Once a user is "traditionally" authenticated, they will receive an email or text message containing a link or verification code valid only for a limited time. Users can also be immediately notified if someone attempts to connect to their account.

Still, this is a straightforward solution that is often suggested when increased security is necessary. Ideally, it would be offered to users as an option. Users would then be free to choose the severity/security level they need.

Social Sign-in

Social Sign-in simply involves users being authenticated through social connectors (Identity Providers), with just one click. Because social media is now part of the daily lives of consumers, this solution is becoming more popular for its convenience, speed, and security.

Social Sign-in targets the pain point of creating an account or logging in—and thus lowers the cart abandonment rate—by meeting user expectations for speed and ease of use.


This highly secure, user-friendly solution requires a little more work for IT teams. Here, rather than receiving a password, the user receives a link or code each time they want to log in. The link is unique and expires within a short period of time, ensuring a high level of security.


From digital fingerprints and retinal scans to voice recognition and facial recognition, biometric authentication is gaining ground. The French regulatory authority CNIL recently authorized nine banks to test voice recognition for authenticating their customers.

Even though this solution requires integrating appropriate technologies, it is an excellent authentication solution that is both easy and secure. If there is one thing we all have on hand at all times that does not require thought and is very difficult to hack, it's our biometric data.

Biometric technology is still in its infancy, but it is clearly on its way to making the customer experience smoother, faster, and more secure.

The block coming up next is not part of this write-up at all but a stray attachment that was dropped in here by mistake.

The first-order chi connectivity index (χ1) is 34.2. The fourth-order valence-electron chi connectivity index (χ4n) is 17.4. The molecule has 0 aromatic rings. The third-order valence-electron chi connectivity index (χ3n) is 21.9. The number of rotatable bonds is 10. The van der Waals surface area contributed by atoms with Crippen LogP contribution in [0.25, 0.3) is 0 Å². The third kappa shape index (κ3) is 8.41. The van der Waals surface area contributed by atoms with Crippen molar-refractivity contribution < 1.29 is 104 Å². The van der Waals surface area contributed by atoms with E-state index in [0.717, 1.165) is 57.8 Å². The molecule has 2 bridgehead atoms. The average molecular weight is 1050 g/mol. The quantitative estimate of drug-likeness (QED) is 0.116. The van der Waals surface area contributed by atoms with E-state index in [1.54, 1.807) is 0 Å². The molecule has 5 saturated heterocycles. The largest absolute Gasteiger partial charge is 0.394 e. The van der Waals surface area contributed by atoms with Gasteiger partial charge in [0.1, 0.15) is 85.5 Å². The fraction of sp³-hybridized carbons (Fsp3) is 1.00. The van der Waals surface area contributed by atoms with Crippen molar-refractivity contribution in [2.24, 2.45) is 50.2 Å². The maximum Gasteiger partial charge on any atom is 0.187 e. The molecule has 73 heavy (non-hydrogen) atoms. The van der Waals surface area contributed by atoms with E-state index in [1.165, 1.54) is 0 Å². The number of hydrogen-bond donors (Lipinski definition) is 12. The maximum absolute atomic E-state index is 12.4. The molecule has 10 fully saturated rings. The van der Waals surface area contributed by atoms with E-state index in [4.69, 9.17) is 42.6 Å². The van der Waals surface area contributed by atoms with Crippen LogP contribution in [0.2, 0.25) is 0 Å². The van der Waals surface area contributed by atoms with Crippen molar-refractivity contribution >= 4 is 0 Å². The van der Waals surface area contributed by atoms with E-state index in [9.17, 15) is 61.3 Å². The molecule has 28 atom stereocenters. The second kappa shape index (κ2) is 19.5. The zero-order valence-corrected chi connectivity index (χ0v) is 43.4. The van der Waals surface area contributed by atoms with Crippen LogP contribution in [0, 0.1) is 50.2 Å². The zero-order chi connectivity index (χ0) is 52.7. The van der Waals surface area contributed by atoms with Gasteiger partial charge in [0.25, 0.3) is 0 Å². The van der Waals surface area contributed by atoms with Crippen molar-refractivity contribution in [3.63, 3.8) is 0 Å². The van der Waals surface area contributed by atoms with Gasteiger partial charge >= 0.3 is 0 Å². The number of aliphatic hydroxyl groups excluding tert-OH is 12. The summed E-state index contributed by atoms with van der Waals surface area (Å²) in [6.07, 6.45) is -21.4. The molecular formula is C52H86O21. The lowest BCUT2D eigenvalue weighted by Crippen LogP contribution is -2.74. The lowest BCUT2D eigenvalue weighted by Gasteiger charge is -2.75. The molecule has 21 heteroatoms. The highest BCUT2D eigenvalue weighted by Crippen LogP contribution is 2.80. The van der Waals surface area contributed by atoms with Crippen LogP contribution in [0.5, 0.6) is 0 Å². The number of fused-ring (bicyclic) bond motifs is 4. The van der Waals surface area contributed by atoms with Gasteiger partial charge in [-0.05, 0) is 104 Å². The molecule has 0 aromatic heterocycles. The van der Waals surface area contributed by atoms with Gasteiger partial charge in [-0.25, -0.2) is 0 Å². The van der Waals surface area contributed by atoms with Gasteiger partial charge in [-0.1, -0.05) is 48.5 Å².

Connected device

Finally, we are seeing the emergence of authentication by connected device. This method involves securing the connection between two devices and then using one to unlock the other. A familiar example is a car that can be started without having to insert the key, as long as the key is in the immediate vicinity.

This is a highly promising option, especially in the field of connected objects. Lots of medical devices and other connected objects containing personal data are already connected today. Although it may be difficult to be authenticated with each and every use, security is vital. Logging in through a connected device can make this experience smooth and even invisible.

We are in the midst of an authentication revolution, moving toward a simple, fast, and smooth user experience. The best authentication is completely invisible. Yet we still have a long way to go, with the majority of sites continuing to use the username-password system with complicated and restrictive security rules.

The time is now to move to simpler, more user-friendly solutions, which are swiftly becoming a key success factor for brands seeking to lower their cart abandonment rates and increase their ROI.